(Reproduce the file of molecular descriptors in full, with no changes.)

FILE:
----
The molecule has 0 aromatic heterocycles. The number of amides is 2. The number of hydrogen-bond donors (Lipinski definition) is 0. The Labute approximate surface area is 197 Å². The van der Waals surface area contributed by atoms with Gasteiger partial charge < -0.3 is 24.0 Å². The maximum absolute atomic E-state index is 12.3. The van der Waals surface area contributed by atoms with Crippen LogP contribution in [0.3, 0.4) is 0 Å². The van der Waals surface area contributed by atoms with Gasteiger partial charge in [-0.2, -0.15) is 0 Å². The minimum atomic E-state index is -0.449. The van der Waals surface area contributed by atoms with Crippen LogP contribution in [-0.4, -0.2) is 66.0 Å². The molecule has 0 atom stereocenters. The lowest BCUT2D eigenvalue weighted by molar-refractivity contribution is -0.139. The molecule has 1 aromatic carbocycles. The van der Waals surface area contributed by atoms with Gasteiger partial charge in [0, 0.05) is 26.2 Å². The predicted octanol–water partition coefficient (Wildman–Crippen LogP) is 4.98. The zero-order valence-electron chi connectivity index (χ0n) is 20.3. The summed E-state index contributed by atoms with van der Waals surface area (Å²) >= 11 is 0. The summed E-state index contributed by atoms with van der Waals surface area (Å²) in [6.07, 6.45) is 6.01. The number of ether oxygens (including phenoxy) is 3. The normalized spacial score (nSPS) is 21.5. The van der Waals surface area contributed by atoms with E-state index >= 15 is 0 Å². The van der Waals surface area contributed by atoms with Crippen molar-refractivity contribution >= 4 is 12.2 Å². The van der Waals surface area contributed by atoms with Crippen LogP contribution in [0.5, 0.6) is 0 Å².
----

The molecule has 0 aromatic heterocycles. The number of amides is 2. The number of hydrogen-bond donors (Lipinski definition) is 0. The Labute approximate surface area is 197 Å². The van der Waals surface area contributed by atoms with Gasteiger partial charge < -0.3 is 24.0 Å². The maximum absolute atomic E-state index is 12.3. The van der Waals surface area contributed by atoms with Crippen LogP contribution in [0.3, 0.4) is 0 Å². The van der Waals surface area contributed by atoms with Gasteiger partial charge in [-0.2, -0.15) is 0 Å². The minimum atomic E-state index is -0.449. The van der Waals surface area contributed by atoms with Crippen LogP contribution in [-0.4, -0.2) is 66.0 Å². The molecule has 0 atom stereocenters. The lowest BCUT2D eigenvalue weighted by molar-refractivity contribution is -0.139. The molecule has 1 aromatic carbocycles. The van der Waals surface area contributed by atoms with Gasteiger partial charge in [0, 0.05) is 26.2 Å². The predicted octanol–water partition coefficient (Wildman–Crippen LogP) is 4.98. The zero-order valence-electron chi connectivity index (χ0n) is 20.3. The summed E-state index contributed by atoms with van der Waals surface area (Å²) >= 11 is 0. The summed E-state index contributed by atoms with van der Waals surface area (Å²) in [6.07, 6.45) is 6.01. The number of ether oxygens (including phenoxy) is 3. The normalized spacial score (nSPS) is 21.5. The van der Waals surface area contributed by atoms with E-state index >= 15 is 0 Å². The van der Waals surface area contributed by atoms with Crippen molar-refractivity contribution >= 4 is 12.2 Å². The van der Waals surface area contributed by atoms with Crippen LogP contribution in [0.5, 0.6) is 0 Å².